Tenancy in Common vs Joint Tenancy?
When it comes to real estate, there are various ways to co-own property, each with its own set of benefits and considerations. Tenancy in common (TIC) is one option that offers a flexible and versatile approach to property ownership. It is often confused with “joint tenancy,” but the two are not the same thing. And, like most real estate investment strategies, TIC is not without drawbacks. Let’s take a closer look at tenancy in common vs joint tenancy, along with some things to consider before you choose this route of ownership.
What is Tenancy in Common?
Tenancy in common is a form of property ownership that allows two or more individuals to own a piece of real estate together. A key distinction in TIC is that the owners do not have to own equal parts of the property. One owner might have 60 percent, for example, and the other 40 percent. The tenants will agree upon their percentage of ownership based on money invested, prior experience, or any other factor they deem appropriate.
Tenancy in Common vs. Joint Tenancy
While the two terms sound similar, they have a few key distinctions:
Ownership Share in TIC vs Joint Tenancy
Again, in TIC agreements, the property does not have to be shared equally. In a joint tenancy, the property must be shared equally amongst all owners. Interestingly, it is TIC that is the default ownership status for married couples in Colorado and many other states. Unless you specifically state on the deed and other documents that you wish to have a joint tenancy, it is inferred that you are entering into a tenancy in common arrangement.
Right of Survivorship
This is another important difference between tenancy in common vs joint tenancy. In a TIC investment, the property share will pass to a designated heir or beneficiary upon the death of the owner. In a joint tenancy, that property will automatically pass to the surviving owner or owners of the shared property.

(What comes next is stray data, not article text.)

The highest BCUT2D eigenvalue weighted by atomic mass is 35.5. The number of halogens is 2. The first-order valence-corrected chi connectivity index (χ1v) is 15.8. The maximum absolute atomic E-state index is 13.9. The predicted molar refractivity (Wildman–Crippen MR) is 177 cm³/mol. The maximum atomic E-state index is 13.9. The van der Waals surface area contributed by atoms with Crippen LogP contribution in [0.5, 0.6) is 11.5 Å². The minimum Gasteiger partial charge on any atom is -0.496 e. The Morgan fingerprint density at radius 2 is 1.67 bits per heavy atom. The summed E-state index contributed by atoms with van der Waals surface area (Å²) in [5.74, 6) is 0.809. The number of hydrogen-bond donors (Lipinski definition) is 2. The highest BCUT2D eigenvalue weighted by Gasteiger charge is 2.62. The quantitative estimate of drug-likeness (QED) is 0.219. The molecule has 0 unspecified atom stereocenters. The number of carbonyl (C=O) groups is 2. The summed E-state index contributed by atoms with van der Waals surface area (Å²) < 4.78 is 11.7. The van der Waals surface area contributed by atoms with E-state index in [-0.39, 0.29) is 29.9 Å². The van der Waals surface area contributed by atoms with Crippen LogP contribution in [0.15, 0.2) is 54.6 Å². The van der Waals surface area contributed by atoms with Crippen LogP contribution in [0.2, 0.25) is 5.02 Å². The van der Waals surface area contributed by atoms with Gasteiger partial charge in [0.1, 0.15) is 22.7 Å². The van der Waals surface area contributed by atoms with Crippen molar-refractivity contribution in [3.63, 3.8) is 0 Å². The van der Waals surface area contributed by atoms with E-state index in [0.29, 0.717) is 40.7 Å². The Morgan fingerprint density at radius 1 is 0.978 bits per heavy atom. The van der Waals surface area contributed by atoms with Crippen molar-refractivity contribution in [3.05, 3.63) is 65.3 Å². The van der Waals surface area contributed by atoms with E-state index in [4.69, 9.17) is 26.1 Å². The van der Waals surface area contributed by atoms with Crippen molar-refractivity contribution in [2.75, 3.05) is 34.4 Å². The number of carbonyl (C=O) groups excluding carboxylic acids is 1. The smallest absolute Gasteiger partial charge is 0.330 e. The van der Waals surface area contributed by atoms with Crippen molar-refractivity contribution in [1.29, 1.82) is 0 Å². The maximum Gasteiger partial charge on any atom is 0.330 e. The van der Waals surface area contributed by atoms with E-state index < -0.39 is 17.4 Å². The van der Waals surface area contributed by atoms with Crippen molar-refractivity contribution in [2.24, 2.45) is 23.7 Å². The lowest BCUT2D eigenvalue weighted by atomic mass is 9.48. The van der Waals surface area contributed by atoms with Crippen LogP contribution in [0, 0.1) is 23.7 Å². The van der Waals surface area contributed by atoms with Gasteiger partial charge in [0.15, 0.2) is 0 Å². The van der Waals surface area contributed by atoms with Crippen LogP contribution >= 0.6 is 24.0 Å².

Severability of Tenancy in Common vs Joint Tenants
TIC arrangements allow individual owners to sell or transfer their shares independently, without the consent of other co-owners. In a joint tenancy, a unanimous agreement must be reached in order to transfer ownership.
What is Tenancy by Entirety?
There is a third type of property ownership in real estate, which is called “tenancy by entirety (TBE).” In this arrangement, all owners have 100 percent interest in the property. This is the default ownership status for married couples in some other states, including Oregon, New York, Pennsylvania, Missouri, and North Carolina. In this case, the property is viewed as being owned by a single entity.
Tenancy by entirety is not generally used outside of marriage. As with a joint tenancy, the surviving owner (the spouse) would inherit the property in the event of the other spouse’s death.
Advantages of Tenancy in Common in Real Estate Investment
As a real estate investment strategy, TIC can be a fantastic option with several advantages:
Tenancy in common is flexible, allowing co-owners to have unequal ownership shares, which can be advantageous in situations where one party has made a larger investment in the property. Likewise, you can sell or transfer your share of the property any time you like.
TIC ownership acts as an asset you can pass on to your family. This means your investment can transcend generations. It provides more freedom for estate planning, as owners can designate specific heirs to inherit their share upon their passing.
Tenancy in common is not limited to spouses and can be used by unrelated individuals, friends, or business partners. This allows you to form invaluable business connections and refine your expectations for a successful partnership.
Drawbacks of Tenancy in Common vs Joint Tenancy
Lack of Survivorship Rights
Unlike joint tenancy and tenancy in entirety, there is no automatic right of survivorship. Unless your co-owners designate you as a beneficiary to the property, shares automatically pass to surviving family members and other heirs of the deceased’s estate. This can cause complications and confusion in a previously stable arrangement.
With unequal ownership shares, disputes can arise over decision-making and property management. Ideally, TIC agreements should be carefully drafted to outline specific ownership responsibilities and benefits.
There is also the possibility that one or more owners will default on the loan for the shared property. If this is the case, the other owners are still responsible for paying the entirety of the loan. Likewise, all tenants are responsible for the full amount of property taxes due, regardless of who is or isn’t paying.
Why Would You Want a Tenancy in Common vs Joint Tenancy?
Tenancy in common arrangements have become increasingly popular in areas where property values are too high for individuals to afford a home on their own. Rather than renting with a roommate, you can enter into a TIC agreement with a friend, significant other, or business partner and begin building equity in a property together. When you are ready to leave, you have the freedom to sell your portion of the property without any red tape. It can be a great way to get your foot in the door of home ownership.
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